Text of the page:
Ferguson reported the committee had performed 54 investigations in FY2021 and 15 so far in FY2022. She said that was a lot, but offered the high volume was indicative that staff now trusted the system. She added that 25 investigations last year and seven this year pertained to a single issue, but she did not say what that issue was.

Ferguson said it was important to hire a new director before the committee, “lost its independent association with investigations.” She recommended contracting with a search firm, as the qualified applicant would have external auditing and local government auditing experience. Asked by Commissioner Terri Wells what the hurdles to hiring were, Ferguson said pay was not a factor.

It may have been nothing, but Commissioner Al Whitesides, who serves on the committee, said the commissioners, “have got to move with lightning speed,” to find a director after, “what we’ve gone through this year.”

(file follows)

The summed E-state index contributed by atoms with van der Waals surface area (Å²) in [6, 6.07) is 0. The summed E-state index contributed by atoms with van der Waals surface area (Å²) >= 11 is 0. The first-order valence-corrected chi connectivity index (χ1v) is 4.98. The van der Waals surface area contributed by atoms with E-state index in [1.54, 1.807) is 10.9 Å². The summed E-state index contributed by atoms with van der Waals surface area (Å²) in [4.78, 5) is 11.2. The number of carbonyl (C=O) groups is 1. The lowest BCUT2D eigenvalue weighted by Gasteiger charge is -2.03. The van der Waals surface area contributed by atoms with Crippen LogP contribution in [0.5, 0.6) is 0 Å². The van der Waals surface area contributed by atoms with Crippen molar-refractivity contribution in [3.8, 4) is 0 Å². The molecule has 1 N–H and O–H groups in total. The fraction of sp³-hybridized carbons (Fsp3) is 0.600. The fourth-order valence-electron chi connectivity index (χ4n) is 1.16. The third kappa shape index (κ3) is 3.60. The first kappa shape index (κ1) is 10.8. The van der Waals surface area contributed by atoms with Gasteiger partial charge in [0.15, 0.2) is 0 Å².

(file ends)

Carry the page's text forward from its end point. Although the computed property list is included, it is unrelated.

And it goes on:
This was compounded when Commissioner Robert Pressley, the other member of the board who serves on the committee, remarked they had, “really been put under a lot of pressure here the last few months … with some internal things we had going on.” Later, he added, “We’ve all talked about jumping ship here.”

Addressing Whitesides and Pressley, Ferguson closed with, “We’ve really gotten to know each other well over the last few.”

Raising eyebrows a tad further, this discussion was followed by a public hearing on updates to the county’s personnel policies, with special emphasis on managing conflicts of interest, a subject about which Performance Management Director Rafael Baptista said, “I know there have been questions around.”

This also was a routine review of policies implemented in the wake of the sentencing of three former county managers, one commissioner, one county contractor, and the son of a county manager on multiple counts of fraud. Baptista explained the changes were mostly for clarification and transparency and to assist with managing conflicts of interest.